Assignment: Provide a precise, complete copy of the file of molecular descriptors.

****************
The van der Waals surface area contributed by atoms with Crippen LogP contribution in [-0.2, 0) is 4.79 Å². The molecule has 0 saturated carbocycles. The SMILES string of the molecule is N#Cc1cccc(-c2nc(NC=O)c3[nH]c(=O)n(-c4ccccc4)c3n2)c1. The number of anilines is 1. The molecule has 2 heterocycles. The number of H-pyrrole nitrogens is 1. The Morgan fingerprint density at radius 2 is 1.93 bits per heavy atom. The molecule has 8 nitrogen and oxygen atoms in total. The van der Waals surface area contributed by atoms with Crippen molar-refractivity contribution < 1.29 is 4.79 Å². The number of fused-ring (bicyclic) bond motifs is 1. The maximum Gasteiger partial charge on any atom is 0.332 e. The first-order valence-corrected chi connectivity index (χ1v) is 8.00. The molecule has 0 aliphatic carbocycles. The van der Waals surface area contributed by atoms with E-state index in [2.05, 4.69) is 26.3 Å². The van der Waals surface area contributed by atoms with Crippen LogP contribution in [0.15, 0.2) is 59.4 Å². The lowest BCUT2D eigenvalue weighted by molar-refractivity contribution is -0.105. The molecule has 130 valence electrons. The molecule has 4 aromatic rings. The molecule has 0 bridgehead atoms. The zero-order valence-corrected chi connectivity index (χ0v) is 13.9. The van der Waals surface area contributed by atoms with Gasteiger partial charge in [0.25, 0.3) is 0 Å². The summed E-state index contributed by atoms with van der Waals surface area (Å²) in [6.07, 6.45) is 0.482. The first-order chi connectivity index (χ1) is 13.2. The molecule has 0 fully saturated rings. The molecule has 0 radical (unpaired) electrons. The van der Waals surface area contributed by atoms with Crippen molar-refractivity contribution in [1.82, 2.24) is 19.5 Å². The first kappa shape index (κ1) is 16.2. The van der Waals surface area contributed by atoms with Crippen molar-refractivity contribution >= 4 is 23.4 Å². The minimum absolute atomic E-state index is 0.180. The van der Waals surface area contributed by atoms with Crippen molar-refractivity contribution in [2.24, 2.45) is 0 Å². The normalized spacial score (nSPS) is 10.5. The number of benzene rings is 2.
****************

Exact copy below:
The van der Waals surface area contributed by atoms with Crippen LogP contribution in [-0.2, 0) is 4.79 Å². The molecule has 0 saturated carbocycles. The SMILES string of the molecule is N#Cc1cccc(-c2nc(NC=O)c3[nH]c(=O)n(-c4ccccc4)c3n2)c1. The number of anilines is 1. The molecule has 2 heterocycles. The number of H-pyrrole nitrogens is 1. The Morgan fingerprint density at radius 2 is 1.93 bits per heavy atom. The molecule has 8 nitrogen and oxygen atoms in total. The van der Waals surface area contributed by atoms with Crippen molar-refractivity contribution < 1.29 is 4.79 Å². The number of fused-ring (bicyclic) bond motifs is 1. The maximum Gasteiger partial charge on any atom is 0.332 e. The first-order valence-corrected chi connectivity index (χ1v) is 8.00. The molecule has 0 aliphatic carbocycles. The van der Waals surface area contributed by atoms with E-state index in [2.05, 4.69) is 26.3 Å². The van der Waals surface area contributed by atoms with Crippen LogP contribution in [0.15, 0.2) is 59.4 Å². The lowest BCUT2D eigenvalue weighted by molar-refractivity contribution is -0.105. The molecule has 130 valence electrons. The molecule has 4 aromatic rings. The molecule has 0 bridgehead atoms. The zero-order valence-corrected chi connectivity index (χ0v) is 13.9. The van der Waals surface area contributed by atoms with Gasteiger partial charge in [0.25, 0.3) is 0 Å². The summed E-state index contributed by atoms with van der Waals surface area (Å²) in [6.07, 6.45) is 0.482. The first-order chi connectivity index (χ1) is 13.2. The molecule has 0 fully saturated rings. The molecule has 0 radical (unpaired) electrons. The van der Waals surface area contributed by atoms with Crippen molar-refractivity contribution in [1.82, 2.24) is 19.5 Å². The first kappa shape index (κ1) is 16.2. The van der Waals surface area contributed by atoms with Crippen molar-refractivity contribution >= 4 is 23.4 Å². The minimum absolute atomic E-state index is 0.180. The van der Waals surface area contributed by atoms with Crippen molar-refractivity contribution in [2.24, 2.45) is 0 Å². The normalized spacial score (nSPS) is 10.5. The number of benzene rings is 2.